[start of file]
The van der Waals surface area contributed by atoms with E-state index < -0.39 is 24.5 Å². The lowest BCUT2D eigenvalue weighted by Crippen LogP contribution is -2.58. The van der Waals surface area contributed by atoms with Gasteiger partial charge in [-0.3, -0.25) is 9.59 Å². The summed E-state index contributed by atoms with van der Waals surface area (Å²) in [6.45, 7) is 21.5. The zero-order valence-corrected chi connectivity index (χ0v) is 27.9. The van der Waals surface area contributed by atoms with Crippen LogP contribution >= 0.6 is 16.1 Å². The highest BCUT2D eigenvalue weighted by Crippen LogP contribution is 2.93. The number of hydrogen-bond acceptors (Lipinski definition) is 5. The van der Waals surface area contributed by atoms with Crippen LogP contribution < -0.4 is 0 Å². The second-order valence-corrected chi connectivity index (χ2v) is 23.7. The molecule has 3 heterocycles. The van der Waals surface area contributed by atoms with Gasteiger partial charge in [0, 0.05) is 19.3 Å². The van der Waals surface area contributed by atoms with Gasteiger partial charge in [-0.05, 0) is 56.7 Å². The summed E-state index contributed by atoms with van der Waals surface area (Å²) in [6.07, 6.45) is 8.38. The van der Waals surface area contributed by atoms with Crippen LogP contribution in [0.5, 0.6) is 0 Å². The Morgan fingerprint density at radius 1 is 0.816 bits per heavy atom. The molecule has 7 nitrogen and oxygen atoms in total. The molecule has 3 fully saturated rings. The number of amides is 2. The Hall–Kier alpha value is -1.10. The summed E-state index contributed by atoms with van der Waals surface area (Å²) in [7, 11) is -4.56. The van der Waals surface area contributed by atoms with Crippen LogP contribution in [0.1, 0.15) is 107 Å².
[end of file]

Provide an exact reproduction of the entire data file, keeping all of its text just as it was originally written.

The van der Waals surface area contributed by atoms with E-state index < -0.39 is 24.5 Å². The lowest BCUT2D eigenvalue weighted by Crippen LogP contribution is -2.58. The van der Waals surface area contributed by atoms with Gasteiger partial charge in [-0.3, -0.25) is 9.59 Å². The summed E-state index contributed by atoms with van der Waals surface area (Å²) in [6.45, 7) is 21.5. The zero-order valence-corrected chi connectivity index (χ0v) is 27.9. The van der Waals surface area contributed by atoms with Crippen LogP contribution >= 0.6 is 16.1 Å². The highest BCUT2D eigenvalue weighted by Crippen LogP contribution is 2.93. The number of hydrogen-bond acceptors (Lipinski definition) is 5. The van der Waals surface area contributed by atoms with Crippen LogP contribution < -0.4 is 0 Å². The second-order valence-corrected chi connectivity index (χ2v) is 23.7. The molecule has 3 heterocycles. The van der Waals surface area contributed by atoms with Gasteiger partial charge in [0, 0.05) is 19.3 Å². The van der Waals surface area contributed by atoms with Gasteiger partial charge in [-0.05, 0) is 56.7 Å². The summed E-state index contributed by atoms with van der Waals surface area (Å²) in [6.07, 6.45) is 8.38. The van der Waals surface area contributed by atoms with Crippen LogP contribution in [0.5, 0.6) is 0 Å². The Morgan fingerprint density at radius 1 is 0.816 bits per heavy atom. The molecule has 7 nitrogen and oxygen atoms in total. The molecule has 3 fully saturated rings. The number of amides is 2. The Hall–Kier alpha value is -1.10. The summed E-state index contributed by atoms with van der Waals surface area (Å²) in [7, 11) is -4.56. The van der Waals surface area contributed by atoms with Crippen LogP contribution in [0.1, 0.15) is 107 Å².